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Monkeypox declared notifiable disease in Britain

Monkeypox is caused by monkeypox virus, a member of the Orthopoxvirus genus in the family Poxviridae. Photo via @WHO

London, UK | Xinhua | A new law declaring monkeypox as a legally notifiable disease came into force across Britain on Wednesday, meaning all doctors in England are required to notify their local council or local Health Protection Team about any suspected monkeypox cases.

Laboratories must also notify the U.K. Health Security Agency (UKHSA) if the virus is identified in a laboratory sample.

“Rapid diagnosis and reporting is the key to interrupting transmission and containing any further spread of monkeypox. This new legislation will support us and our health partners to swiftly identify, treat and control the disease,” said Wendi Shepherd, monkeypox incident director at the UKHSA.

Francois Balloux, a professor of computational systems biology and director of the Genetics Institute at University College London, said the new law means that “all suspected monkeypox cases have to be reported. This is a sensible change in regulation as it improves surveillance and facilitates contact tracing, though it does not reflect a change in the current containment measures in place.”

In the latest bulletin on Wednesday, the UKHSA said it had detected 321 monkeypox cases across the country as of Tuesday, with 305 confirmed cases in England, 11 in Scotland, two in Northern Ireland and three in Wales.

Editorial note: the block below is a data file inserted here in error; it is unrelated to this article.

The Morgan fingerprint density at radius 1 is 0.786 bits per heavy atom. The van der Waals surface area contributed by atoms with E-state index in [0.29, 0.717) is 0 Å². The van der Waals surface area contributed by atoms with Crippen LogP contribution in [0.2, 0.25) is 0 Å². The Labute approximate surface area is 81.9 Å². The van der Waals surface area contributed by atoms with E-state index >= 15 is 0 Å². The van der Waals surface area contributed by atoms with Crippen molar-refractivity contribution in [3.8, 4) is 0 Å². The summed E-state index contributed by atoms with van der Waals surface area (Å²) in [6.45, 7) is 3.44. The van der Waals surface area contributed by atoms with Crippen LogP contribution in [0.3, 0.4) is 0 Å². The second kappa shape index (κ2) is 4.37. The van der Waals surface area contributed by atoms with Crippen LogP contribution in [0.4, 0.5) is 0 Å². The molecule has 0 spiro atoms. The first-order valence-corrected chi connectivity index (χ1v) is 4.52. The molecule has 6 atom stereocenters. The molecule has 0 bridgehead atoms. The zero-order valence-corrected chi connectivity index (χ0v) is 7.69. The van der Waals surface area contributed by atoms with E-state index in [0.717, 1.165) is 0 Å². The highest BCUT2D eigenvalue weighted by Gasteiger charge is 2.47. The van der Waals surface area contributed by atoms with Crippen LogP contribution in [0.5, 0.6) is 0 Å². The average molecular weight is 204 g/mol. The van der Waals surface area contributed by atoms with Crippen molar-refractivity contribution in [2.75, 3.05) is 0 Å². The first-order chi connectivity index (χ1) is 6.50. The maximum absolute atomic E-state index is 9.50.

“Anyone can get monkeypox, particularly if they have had close contact, including sexual contact with an individual with symptoms,” said the UKHSA, advising people to contact sexual health clinics if they have a rash with blisters and have been to West or Central Africa in the past three weeks or have been in close contact with someone who has or might have monkeypox in the past three weeks.

David Heymann, professor of infectious disease epidemiology at London School of Hygiene and Tropical Medicine, said that “making monkeypox a notifiable disease suggests a desire to be sure to have reporting” from all sectors and all parts of the National Health Service.

“It suggests that the government wants to focus surveillance on the entire population — not only on the risk groups identified so far. This will permit clear identification of all risk groups and help better understand the epidemiology and extent of spread,” said Heymann.

Paul Hunter, an expert in microbiology and communicable disease control, told Xinhua in a recent interview that “monkeypox is not a COVID situation and it will never be a COVID situation.”

Hunter said scientists were puzzled as there currently seems to be no apparent link between many cases in the current wave of monkeypox infections.



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